Taking a few friends with me to enjoy one of my favorite parts of the state, I drive about an hour northwest of Houston, deep into the undulating countryside, to the Lonesome Pine Ranch in Austin County. One of three area ranches owned by Bellville attorneys John and Taunia Elick, the Lonesome Pine is a guest ranch with a reputation for generous hospitality. Folks from all over Texas and from places as faraway as Japan and The Netherlands come here to lose themselves in an experience the Elicks call Texas Ranch Life. I’m eager to investigate the offerings for myself.
I arrive expecting we’ll ride horses and explore the lush landscape that has become so popular with visitors to nearby Chappell Hill and Round Top. I figure we’ll relax the rest of the time, perhaps go fishing in one of the ranch’s numerous lakes and ponds, or maybe even wander down the road to Bellville to eat brisket and ribs at the Silver Saddle Smokehouse, a barbecue joint the Elicks opened earlier this year. Little do I realize that the couple keeps an unlikely combination of diversions at the ready.
First on the agenda is horseback riding, but John Elick doesn’t allow folks to jump on his horses and ride off toward the sunset, no matter how much experience they claim. He spends up to an hour beforehand instructing guests in horsemanship inside a large arena at Lonesome Pine headquarters. Early in my adventure, I learn that I’m hardly the skilled horsewoman I’ve fancied myself. When I climb atop a gorgeous palomino named Goldchina, the horseback training I had as a child seems to have faded over time; however, after John’s humbling and constructive critique, I soon feel trail-worthy.
John leads us out for a two-hour ride, during which we explore verdant, rolling pastures. Swells crowned with clusters of live oaks provide views that take my breath away. As we ride, John shows us the magnificent Longhorns he raises as beef cattle and the small herd of buffalo he maintains at the ranch. Depending on the time of day and year, John says, you can see deer and turkey, too.
Back at headquarters, some of the guests join John and ranch cowboys in rounding up cattle. Using all-terrain vehicles known as “mules,” other ranch hands carry the rest of us out to the cattle pens, where we can watch the action. Later that afternoon, my friends and I sit atop iron fence rails surrounding a special arena and observe John atop one of his grand cutting horses. We watch in awe as he guides his mount mechanical bull—all activities the Elicks are happy to schedule upon request.
Then, Taunia shares an unexpected ranch diversion: She offers to show us her collection of eight historic houses on the Lonesome Pine. The structures provide accommodations for Texas Ranch Life guests—my friends and I have claimed the Creekside House—and also showcase Taunia’s extraordinary passion for restoration and renovation. Since 1997, Taunia has found and purchased about a dozen dilapidated 1800s houses in various parts of Austin County, rescued them from demolition, and relocated most to the Lonesome Pine. Her impressive achievements in saving and overhauling the homes, most of which feature a large center hall and painting and stenciling by German-Texan craftsmen, were the focus of a story in The New York Times last fall.
The two-bedroom Lakehouse, her first house project, overlooks a 13-acre lake about two-and-a-half miles from the ranch headquarters. Reasonably priced and extremely private, it remains the most popular lodging for couples or small families. The Creekside House at the ranch headquarters (Taunia’s personal favorite) offers three bedrooms elegantly decorated with fine fabrics and heavy, wooden, antique furniture in pristine condition. Each room has a private bath, and the house has an ample, colorful kitchen in which guests can make breakfast and visit over coffee if they decide to opt out of the communal breakfast at headquarters.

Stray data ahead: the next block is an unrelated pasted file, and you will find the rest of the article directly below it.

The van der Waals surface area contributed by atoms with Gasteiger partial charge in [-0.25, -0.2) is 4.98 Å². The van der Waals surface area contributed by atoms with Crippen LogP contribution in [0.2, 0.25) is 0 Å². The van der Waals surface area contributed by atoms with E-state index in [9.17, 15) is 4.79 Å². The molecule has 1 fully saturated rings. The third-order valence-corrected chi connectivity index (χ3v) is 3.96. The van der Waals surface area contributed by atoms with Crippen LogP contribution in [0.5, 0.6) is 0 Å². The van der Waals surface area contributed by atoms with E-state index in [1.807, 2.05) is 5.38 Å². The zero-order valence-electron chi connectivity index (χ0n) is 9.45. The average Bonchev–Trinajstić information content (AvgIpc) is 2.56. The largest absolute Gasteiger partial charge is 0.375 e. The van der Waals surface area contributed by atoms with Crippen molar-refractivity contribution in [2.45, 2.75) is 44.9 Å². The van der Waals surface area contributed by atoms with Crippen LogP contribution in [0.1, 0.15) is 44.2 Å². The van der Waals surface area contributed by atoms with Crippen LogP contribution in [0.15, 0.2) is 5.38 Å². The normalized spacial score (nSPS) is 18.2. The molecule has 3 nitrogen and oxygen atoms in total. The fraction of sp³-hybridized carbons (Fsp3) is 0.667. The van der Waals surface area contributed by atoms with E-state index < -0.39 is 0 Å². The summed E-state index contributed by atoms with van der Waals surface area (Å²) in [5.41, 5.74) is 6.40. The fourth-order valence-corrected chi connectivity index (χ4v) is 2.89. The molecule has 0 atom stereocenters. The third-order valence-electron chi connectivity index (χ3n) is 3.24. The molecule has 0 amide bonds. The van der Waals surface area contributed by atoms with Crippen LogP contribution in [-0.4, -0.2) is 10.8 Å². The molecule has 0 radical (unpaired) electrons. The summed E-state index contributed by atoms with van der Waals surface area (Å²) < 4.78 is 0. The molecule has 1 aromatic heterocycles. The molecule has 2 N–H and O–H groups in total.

“Each house is like a treasure hunt. When the houses are lifted for moving, it’s fun to see what’s underneath,” says Taunia. “Many have beautiful, hand-hewn cedar or cypress beams. And it’s always exciting to find original paint and stenciling beneath layers of cloth and wallpaper!”
One of her current projects is an 1830s house she hopes to move from nearby Industry to a private spot on a seven-acre lake on the Lonesome Pine. She hasn’t decided what she will do with two other old houses and a barn that beg restoration on the Elicks’ Eagle Roost Ranch along the San Bernard River in south Austin County, some 20 miles from the Lonesome Pine. After the tour, we leave Taunia at the barn to sort out tomorrow’s breakfast menu, and my gang retires to the Creekside House porch, where we sink into comfortable wicker chairs. Looking beyond the towering oaks to watch the night sky fall, seeing glittering stars that never seem as bright at home, we settle easily into the ranch’s nocturnal rhythms.
This, I learn, is the most common activity at Texas Ranch Life. After a deep night’s sleep in my antique, four-poster bed with downy pillows and a fluffy comforter, I join Taunia and John, my friends, and other guests around the massive table in the barn’s modem, attractive kitchen. It turns out that all of the visitors have spent the previous evening stargazing, and rediscovering the bliss of silence.
As we pour more mugs of coffee and enjoy the ranch’s own Longhorn sausage and a cheesy brunch casserole with homemade salsa, Taunia talks about when the couple’s three daughters will be back home on a visit from college, and John chats with fellow ranchers who stop in to talk about cattle and horses. By now, my friends and I feel as though we’re part of the family and don’t want to leave. We just want to stay here and live the ranch life.